Heart drugs help diabetics

Drugs commonly prescribed for high blood pressure and heart disease may lower mortality rates in people with diabetes, even if they show no signs of heart or blood pressure problems.

Writing in the journal Diabetes Care, a team of researchers said that in a study over five years of almost 5,000 patients with diabetes, they found significant benefits for those taking the drugs, called ACE inhibitors.

The researchers, led by Jeffrey Johnson of the University of Alberta in Canada, reported that in the period of the study, there was a 51 percent reduction in deaths from all causes among the 1,187 patients taking the medication. There was a 23 percent reduction in deaths related to cardiovascular disease. The study estimated that for every 12 of the diabetics in the study given ACE inhibitors, after about four years, one death was prevented.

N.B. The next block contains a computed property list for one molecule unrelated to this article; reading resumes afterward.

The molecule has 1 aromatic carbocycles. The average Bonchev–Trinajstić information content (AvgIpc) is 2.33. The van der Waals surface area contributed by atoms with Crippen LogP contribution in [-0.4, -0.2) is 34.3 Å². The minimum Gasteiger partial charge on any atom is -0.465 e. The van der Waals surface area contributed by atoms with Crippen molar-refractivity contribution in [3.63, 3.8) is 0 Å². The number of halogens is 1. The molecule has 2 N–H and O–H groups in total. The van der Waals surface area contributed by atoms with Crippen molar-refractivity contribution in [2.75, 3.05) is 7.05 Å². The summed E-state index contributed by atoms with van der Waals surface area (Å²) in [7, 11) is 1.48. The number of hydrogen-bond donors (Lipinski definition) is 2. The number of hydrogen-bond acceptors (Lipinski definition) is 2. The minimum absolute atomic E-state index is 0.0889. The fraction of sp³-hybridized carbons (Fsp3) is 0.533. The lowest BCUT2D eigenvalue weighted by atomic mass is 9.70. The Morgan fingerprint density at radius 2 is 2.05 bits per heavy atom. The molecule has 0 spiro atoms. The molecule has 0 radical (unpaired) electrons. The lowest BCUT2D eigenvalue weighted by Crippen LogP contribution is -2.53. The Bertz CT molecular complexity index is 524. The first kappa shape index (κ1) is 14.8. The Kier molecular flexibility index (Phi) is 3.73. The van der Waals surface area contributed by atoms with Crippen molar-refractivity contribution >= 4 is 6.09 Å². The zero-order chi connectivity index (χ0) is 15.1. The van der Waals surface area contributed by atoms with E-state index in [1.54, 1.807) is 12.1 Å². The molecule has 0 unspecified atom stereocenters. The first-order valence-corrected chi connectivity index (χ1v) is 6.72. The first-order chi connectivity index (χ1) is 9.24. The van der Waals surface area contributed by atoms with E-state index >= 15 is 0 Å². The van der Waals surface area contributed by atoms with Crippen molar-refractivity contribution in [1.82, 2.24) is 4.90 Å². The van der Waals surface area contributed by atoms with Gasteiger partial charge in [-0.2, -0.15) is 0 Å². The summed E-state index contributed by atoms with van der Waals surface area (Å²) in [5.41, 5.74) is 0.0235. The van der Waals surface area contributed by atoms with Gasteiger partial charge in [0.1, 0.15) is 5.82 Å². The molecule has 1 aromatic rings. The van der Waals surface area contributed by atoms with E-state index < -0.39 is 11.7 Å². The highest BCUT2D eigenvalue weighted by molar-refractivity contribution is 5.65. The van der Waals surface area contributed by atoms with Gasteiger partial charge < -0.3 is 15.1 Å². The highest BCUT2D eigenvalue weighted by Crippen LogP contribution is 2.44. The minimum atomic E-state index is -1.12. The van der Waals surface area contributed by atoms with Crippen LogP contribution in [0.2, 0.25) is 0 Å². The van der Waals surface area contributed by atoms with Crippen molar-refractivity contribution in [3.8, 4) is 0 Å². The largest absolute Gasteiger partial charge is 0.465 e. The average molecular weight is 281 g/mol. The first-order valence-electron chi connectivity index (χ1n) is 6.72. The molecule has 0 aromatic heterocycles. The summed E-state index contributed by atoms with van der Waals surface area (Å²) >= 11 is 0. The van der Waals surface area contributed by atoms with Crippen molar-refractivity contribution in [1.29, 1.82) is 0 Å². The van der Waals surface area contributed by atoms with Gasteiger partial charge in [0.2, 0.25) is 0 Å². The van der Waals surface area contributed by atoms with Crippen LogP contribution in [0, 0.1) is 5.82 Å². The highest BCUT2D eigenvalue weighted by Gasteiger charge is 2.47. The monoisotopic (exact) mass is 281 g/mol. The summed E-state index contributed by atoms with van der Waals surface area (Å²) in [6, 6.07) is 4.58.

The study looked at Type 2 diabetes, which generally affects adults. The average age of the subjects was 60.

Many doctors already prescribe ACE inhibitors to patients with diabetes. But until now, the study said, there was only limited evidence to support benefits of the practice.

ACE inhibitors help blood vessels relax, allowing more oxygen to make it to the heart. They may also block an enzyme that appears to help bring about cardiovascular disease, which is the leading cause of death for diabetics, the American Diabetes Association says. Diabetics are more than twice as likely to die of heart disease as people without diabetes.

Provided by ArmMed Media
Revision date: July 5, 2011
Last revised: by David A. Scott, M.D.